Stories. Sometimes it’s simply the way you tell ’em. You could look to the heart-in-mouth beach landing scene in Saving Private Ryan, or the chilling depiction of Russian roulette of The Deer Hunter, and take both a reminder as to how the overcrowded war genre often requires a dash of the different to stand out.
Stepping away from the James Bond franchise for the first time in seven years, director Sam Mendes has turned to a story shared by his paternal grandfather from his time fighting in World War One. The upshot is 1917, a film of threadbare plot but audaciously and thrillingly realised.
In the spring of 1917, the Germans initiated ‘Operation Alberich’, a plan to reinforce the defensive line in Hindenburg along the Western Front by way of strategic withdrawal. The very fact of their retreat suggested a beleaguered army on the back foot. It was a wily act of misdirection.
Against this historically verifiable backdrop, we find two young British privates, Blake (Dean-Charles Chapman) and Schofield (George MacKay), tasked with delivering a warning to the company of 1,600 servicemen who are preparing to make the Big Push.
The fields that Blake and Schofield traverse to reach them are desolate. Rats scurry over decomposing horses in the sodden soil. Deep craters house the bloated corpses and skeletal remains of the fallen. Booby traps and land mines lie scattered in the pastures. The etiolated complexions of the living they meet along the way bear testimony to both the bitter asperities and sturm and drang of life on the front line.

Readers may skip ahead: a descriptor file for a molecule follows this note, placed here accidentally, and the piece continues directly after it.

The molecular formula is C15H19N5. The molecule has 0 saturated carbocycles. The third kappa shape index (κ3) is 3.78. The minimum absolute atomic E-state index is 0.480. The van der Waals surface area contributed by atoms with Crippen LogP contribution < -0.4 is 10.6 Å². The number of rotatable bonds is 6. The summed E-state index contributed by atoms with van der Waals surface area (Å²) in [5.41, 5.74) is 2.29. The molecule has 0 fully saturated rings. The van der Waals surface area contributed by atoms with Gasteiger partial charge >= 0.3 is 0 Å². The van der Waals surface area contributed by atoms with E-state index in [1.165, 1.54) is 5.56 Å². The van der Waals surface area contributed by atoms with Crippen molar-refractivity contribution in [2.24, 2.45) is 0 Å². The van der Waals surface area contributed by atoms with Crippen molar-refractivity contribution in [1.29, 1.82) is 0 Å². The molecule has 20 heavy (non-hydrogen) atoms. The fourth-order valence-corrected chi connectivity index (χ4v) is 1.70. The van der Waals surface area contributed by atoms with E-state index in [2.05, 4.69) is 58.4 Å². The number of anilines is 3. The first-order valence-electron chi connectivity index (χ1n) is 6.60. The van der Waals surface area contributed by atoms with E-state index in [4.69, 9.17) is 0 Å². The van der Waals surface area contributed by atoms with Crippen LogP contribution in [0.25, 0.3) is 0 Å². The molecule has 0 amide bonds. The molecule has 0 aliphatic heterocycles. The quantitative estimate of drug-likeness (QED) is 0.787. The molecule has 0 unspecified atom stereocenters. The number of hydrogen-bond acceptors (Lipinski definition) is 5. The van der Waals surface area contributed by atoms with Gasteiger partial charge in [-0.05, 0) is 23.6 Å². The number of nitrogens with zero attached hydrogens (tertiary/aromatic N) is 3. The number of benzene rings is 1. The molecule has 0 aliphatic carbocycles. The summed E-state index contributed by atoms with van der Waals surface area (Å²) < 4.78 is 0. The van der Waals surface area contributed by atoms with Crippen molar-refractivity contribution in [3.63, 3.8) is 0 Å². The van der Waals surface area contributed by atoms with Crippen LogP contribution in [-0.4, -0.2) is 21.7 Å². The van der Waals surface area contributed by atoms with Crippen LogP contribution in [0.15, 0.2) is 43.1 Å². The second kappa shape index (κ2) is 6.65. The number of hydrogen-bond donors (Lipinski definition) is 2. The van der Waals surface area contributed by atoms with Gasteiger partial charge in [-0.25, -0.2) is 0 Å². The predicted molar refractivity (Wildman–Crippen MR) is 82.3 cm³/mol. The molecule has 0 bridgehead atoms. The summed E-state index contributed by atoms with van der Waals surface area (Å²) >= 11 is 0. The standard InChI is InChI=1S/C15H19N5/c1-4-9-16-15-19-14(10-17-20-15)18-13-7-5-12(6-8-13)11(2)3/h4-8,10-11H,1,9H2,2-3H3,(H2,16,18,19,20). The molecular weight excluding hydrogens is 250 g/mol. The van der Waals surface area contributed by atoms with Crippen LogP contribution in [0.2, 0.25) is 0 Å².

Mendes marshals his lens like a third pair of eyes accompanying the men. While this maximises the film’s immersive attributes, the optics often resemble an RPG, creating moments where you might expect to look down and find a controller in your hand and an avatar on screen. It is a sensation not helped by the fact that characterisation is ditched quicker than a busted howitzer on the field of battle.
Unlike, say, Alexander Sokurov’s Russian Ark or Sebastian Schipper’s Victoria, 1917 is not comprised of a single continuous take. The film has more in common with the likes of Alfred Hitchcock’s Rope or Alejandro González Iñárritu’s Birdman, as it slips in a few discreet cuts (and one hard cut, roughly midway through). Bearing in mind the scale of the project, it’s an understandable concession and does not detract from the overall technical achievement.
Two particular collaborators are worth their weight in gold. Thomas Newman, who has worked on every Mendes directing credit since 1999’s American Beauty, conjures a remarkably versatile and effective score, while DoP Roger Deakins wrangles some exquisite sepia tones that fit the mode and mood of the picture superbly.
1917 is not an intellectual exploration into the politics and ethical quandaries thrown up by battle, but it is a lapel-grabbing and throat-throttling assault on the senses. It’s visceral, pulsating and, above all, greatly effective. A triumph in sound and vision that not only pushes this war epic up and over the top, but over the line too.
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